I’m now going to had over to my colleague, Jessica, who is going to run you through some of the challenges with capturing clinical outcome assessments, and how eCOA can help address them.
Thank you, Paul. And good morning or good afternoon, everyone on the phone. Thanks for joining. As Paul said, I’m going to talk to you about some of the challenges that we’ve perceived to be kind of the biggest problems in oncology trials, and how eCOA can help solve them.
To start, what are the real challenges that eCOA can help to solve in oncology studies? Well, Paul has already touched on the fact that recruitment is a massive roadblock in oncology studies. Another issue that is a major factor is their complexity. So oncology studies can involve complex and toxic therapies, and that can result in a really high incidence of both treatment and disease-related adverse events as well as co-morbidities. And that can really add to the number of challenges in solved in a study.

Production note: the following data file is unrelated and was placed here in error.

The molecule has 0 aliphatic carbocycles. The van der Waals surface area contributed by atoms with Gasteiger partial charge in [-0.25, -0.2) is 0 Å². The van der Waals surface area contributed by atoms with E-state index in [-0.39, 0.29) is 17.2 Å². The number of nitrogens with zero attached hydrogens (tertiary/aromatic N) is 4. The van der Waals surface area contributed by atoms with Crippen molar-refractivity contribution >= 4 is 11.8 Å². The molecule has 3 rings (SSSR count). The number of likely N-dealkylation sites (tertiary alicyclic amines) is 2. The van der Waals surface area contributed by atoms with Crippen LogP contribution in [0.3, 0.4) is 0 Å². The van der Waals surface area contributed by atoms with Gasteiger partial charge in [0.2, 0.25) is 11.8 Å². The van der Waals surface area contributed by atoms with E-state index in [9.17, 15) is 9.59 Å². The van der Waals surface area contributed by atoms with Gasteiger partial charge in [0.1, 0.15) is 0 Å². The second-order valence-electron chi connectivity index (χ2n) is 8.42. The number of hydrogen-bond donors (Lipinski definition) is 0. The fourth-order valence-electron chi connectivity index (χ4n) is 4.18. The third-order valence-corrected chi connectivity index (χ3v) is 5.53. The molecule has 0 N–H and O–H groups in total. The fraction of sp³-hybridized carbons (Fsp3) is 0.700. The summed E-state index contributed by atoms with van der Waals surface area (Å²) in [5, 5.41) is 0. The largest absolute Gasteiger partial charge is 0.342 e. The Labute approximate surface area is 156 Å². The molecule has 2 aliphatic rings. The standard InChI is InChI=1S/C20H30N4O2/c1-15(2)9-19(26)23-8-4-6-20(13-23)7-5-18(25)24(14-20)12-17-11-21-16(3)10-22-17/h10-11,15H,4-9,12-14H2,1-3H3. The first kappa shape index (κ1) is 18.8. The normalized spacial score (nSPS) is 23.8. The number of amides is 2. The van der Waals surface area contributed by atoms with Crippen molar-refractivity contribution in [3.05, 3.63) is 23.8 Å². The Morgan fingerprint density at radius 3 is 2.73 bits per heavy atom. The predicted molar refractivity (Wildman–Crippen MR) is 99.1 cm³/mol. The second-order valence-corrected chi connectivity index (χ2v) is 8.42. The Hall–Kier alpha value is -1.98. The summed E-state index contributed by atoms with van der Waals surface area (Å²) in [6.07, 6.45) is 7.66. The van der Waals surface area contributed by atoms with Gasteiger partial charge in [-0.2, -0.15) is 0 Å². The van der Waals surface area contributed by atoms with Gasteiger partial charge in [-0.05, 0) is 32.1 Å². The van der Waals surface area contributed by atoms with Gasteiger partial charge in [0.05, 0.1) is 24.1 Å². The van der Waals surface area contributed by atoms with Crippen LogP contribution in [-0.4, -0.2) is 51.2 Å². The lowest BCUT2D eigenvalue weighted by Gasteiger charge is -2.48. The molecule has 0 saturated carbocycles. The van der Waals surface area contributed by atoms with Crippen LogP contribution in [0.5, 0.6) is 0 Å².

So some of the main challenges—and they were touched upon in the poll that you all just completed—that we’re going to address in this seminar, include the complex protocols and the increased burden on patients that that brings. So as we saw with the results of the poll, lengthy questionnaires were the thing that was perceived to be one of the biggest barriers. And in addition to the length of the questionnaires and including more of them, that really does add to the burden on patients. And patient retention, so how do we keep patients in the study, particularly if they’re not seeing a positive effect of their medication or their symptoms are worsening, how can we stop them from dropping out if they can still continue. And how do we track key endpoints—so how do we track pain, and how do we track how patients are relieving that pain—as well as poor patient recruitment and engagement. We’ve seen that really difficult to get patients into oncology studies and keep them engaged, so how can we address that. So we’ll talk about these problems in a bit more detail and then talk through some of the potential solutions that could be offered.